It took 69 years of post-independence and a horrific 30 year long war for Sri Lankan politicians to realize the need to forge a new inclusive constitution. Unlike ever before, now widespread public consultation has already taken place and the Consultation Committee’s recommendations will now be debated in parliament. This is to the credit of the present government.
This is a golden opportunity to correct the past errors such as unitary state, Sinhala only, discriminatory Standardisation of University Entrance Examinations, Sinhala only but Tamil also, Sri Lanka is a Buddhist state, Buddhism should be given the foremost place in the constitution etc. While congratulating the present government for this fresh effort in consulting people widely, I fear that again an opportunity to forge a just and fair constitution may be missed.
Why do we need a unitary state? I cannot see any logic other than to appease the Sinhala extremists, especially when the Tamils are now willing to abandon their demand for a separate state of Eelam. Eelamists like Kagendrakumar suffered a crushing defeat at all the recent elections. Tamils have rejected them outright. Therefore why should the Sinhala extremists have the last word on everything instead of the government doing what is just and right for the country as a whole?
The same applies in relation to recognizing in the constitution the foremost place for Buddhism in Sri Lanka.
I am not a religious person but I respect all religions because they are rightly or wrongly believed and practiced by people, who I respect.Buddha was against power and privileges. He renounced everything including the power game and took to contemplation.
Buddhism’s power does not come from Sri Lanka’s constitutional recognition or its paternalistic patronage. To me it is a religion of contemplation (meditation), peace, love and harmony with everything in this world. In many ways it is a modern religion.Even though I am not religious, I do keep a statue of Buddha in my bedroom because it is a work of art beautifully sculptured and more so because he radiates love, peace, harmony and provides me an environment for contemplation and creative work.Such a beautiful religion must not be institutionalized, politicized and used to divide communities.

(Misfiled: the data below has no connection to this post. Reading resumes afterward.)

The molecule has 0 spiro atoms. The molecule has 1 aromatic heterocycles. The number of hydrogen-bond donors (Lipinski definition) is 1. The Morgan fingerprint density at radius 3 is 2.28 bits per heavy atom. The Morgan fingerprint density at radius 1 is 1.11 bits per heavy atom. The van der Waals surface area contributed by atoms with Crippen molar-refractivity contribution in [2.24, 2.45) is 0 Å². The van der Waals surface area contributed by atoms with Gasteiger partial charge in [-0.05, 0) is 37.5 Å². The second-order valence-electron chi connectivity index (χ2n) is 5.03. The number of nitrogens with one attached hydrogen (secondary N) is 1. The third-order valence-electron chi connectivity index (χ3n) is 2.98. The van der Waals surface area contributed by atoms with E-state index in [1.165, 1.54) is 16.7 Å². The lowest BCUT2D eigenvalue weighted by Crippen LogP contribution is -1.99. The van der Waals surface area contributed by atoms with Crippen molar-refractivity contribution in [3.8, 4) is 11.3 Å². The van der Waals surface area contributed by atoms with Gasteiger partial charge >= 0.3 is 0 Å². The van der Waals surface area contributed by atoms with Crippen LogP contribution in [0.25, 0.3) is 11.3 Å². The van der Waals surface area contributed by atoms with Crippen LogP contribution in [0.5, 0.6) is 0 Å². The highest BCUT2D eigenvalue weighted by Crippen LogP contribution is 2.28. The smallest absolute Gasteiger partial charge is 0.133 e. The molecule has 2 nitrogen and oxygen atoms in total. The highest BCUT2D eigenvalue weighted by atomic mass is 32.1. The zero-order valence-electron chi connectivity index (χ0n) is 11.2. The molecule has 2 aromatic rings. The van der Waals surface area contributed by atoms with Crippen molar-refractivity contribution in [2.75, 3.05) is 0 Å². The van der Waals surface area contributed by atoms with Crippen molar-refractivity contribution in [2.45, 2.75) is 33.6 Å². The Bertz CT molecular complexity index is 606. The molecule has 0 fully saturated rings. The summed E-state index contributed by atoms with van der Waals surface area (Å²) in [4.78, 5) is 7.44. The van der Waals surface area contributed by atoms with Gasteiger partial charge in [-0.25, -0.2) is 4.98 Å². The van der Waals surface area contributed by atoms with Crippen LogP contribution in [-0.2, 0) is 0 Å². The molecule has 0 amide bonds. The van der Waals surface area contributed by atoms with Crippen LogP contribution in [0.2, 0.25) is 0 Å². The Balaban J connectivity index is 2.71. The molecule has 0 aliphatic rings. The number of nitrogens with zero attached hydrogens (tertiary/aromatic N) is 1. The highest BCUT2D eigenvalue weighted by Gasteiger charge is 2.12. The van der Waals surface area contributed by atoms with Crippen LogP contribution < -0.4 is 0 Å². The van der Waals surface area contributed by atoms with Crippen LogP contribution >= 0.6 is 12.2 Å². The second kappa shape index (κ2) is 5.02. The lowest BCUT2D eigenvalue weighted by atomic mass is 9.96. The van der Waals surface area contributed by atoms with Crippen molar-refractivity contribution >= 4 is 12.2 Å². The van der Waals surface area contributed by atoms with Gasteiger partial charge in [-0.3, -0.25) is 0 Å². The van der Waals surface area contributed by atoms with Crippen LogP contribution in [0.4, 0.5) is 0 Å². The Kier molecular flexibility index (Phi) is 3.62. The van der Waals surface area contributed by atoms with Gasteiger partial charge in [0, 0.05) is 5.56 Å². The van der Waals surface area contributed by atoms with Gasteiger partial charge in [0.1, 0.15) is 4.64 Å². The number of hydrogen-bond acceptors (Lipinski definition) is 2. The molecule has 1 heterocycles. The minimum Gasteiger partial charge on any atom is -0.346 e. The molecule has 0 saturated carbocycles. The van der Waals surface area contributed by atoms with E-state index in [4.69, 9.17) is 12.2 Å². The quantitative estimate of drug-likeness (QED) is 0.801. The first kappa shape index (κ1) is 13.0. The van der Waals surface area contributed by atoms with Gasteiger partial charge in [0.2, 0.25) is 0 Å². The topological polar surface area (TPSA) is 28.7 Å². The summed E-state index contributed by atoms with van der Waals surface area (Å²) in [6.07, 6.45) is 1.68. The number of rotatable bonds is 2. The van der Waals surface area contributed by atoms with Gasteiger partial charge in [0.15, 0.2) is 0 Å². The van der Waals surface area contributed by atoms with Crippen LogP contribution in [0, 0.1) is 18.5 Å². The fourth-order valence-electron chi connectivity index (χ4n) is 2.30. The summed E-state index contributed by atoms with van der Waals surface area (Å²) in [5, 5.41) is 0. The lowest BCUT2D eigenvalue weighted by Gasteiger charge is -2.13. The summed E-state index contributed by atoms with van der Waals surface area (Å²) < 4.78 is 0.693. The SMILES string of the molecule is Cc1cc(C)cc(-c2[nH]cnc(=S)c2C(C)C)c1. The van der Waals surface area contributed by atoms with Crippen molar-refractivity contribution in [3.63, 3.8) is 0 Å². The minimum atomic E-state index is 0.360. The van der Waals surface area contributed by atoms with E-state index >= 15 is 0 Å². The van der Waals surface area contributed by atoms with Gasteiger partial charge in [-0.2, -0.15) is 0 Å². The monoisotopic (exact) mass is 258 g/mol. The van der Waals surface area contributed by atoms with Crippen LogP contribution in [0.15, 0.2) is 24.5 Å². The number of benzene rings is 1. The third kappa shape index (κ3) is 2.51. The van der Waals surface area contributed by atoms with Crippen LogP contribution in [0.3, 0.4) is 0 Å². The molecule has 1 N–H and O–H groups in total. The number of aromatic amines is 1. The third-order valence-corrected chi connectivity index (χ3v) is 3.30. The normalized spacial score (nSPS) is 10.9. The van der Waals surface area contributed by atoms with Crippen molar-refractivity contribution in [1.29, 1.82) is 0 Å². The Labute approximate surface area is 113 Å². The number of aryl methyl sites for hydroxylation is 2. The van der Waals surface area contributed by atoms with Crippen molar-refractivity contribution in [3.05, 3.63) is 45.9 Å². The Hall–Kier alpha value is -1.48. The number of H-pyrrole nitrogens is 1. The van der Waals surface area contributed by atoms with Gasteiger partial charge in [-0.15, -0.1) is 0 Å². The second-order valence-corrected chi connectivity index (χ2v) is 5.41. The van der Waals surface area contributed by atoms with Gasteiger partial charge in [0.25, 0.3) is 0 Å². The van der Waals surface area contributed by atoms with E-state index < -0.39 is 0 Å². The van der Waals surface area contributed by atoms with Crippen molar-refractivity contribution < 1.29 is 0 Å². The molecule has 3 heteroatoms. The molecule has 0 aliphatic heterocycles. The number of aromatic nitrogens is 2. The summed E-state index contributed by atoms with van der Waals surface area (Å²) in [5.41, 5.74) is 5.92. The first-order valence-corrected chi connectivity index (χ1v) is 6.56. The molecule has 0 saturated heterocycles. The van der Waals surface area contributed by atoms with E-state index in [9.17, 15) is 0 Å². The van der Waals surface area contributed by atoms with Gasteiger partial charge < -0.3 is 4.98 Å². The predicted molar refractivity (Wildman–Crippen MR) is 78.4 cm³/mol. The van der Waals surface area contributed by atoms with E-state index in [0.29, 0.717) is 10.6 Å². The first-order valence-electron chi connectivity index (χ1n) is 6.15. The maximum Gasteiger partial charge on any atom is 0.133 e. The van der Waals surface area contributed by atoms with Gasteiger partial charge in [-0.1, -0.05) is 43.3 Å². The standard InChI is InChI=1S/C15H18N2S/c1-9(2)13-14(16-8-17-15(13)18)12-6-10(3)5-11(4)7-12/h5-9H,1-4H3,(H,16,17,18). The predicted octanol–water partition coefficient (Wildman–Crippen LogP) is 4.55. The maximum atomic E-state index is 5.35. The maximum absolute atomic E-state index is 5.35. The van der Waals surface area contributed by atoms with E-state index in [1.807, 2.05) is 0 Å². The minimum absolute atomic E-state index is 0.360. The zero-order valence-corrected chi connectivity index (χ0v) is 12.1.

Buddhism does not require state sponsorship and constitutional protection. It is not a weak religion.It can stand on its own strength and merit without favours and patronage by the government or the Sri Lankan Army.It is a pity Buddha is not alive today to intervene and prevent the wrong doings by people in the name of Buddha.
Furthermore nearly 70% of Sri Lanka’s population are Buddhists. They are capable of protecting Buddhism without state intervention. State intervention, and discriminatory favours and financial incentives to any one chosen religion such as Buddhism will only corrupt its clergy and tarnish and harm its image and its practices.The essence of Buddhism will be lost. I have already observed this phenomenon taking place widely in Sri Lanka. The army’s involvement in religion and politics and the clergy’s intervention in politics are not healthy for any country. The glaring example of this comes from Pakistan. It will be sad to see that happening in Sri Lanka.
Sri Lanka is a beautiful country with beautiful and compassionate people with very high levels of literacy, culture and civilisation. When we are blessed with all these why saw the seeds of discord and conflict. That is why I am convinced that we should adopt a simple secular constitution based on equality of all citizens without any form of religious, linguistic, gender, caste and any other forms of social and political discriminations. Then only we will have no impediments to continuously develop and progress like no other country in the world. This is my vision for Sri Lanka and an expression of what kind of Sri Lanka I dream to leave behind for future generations.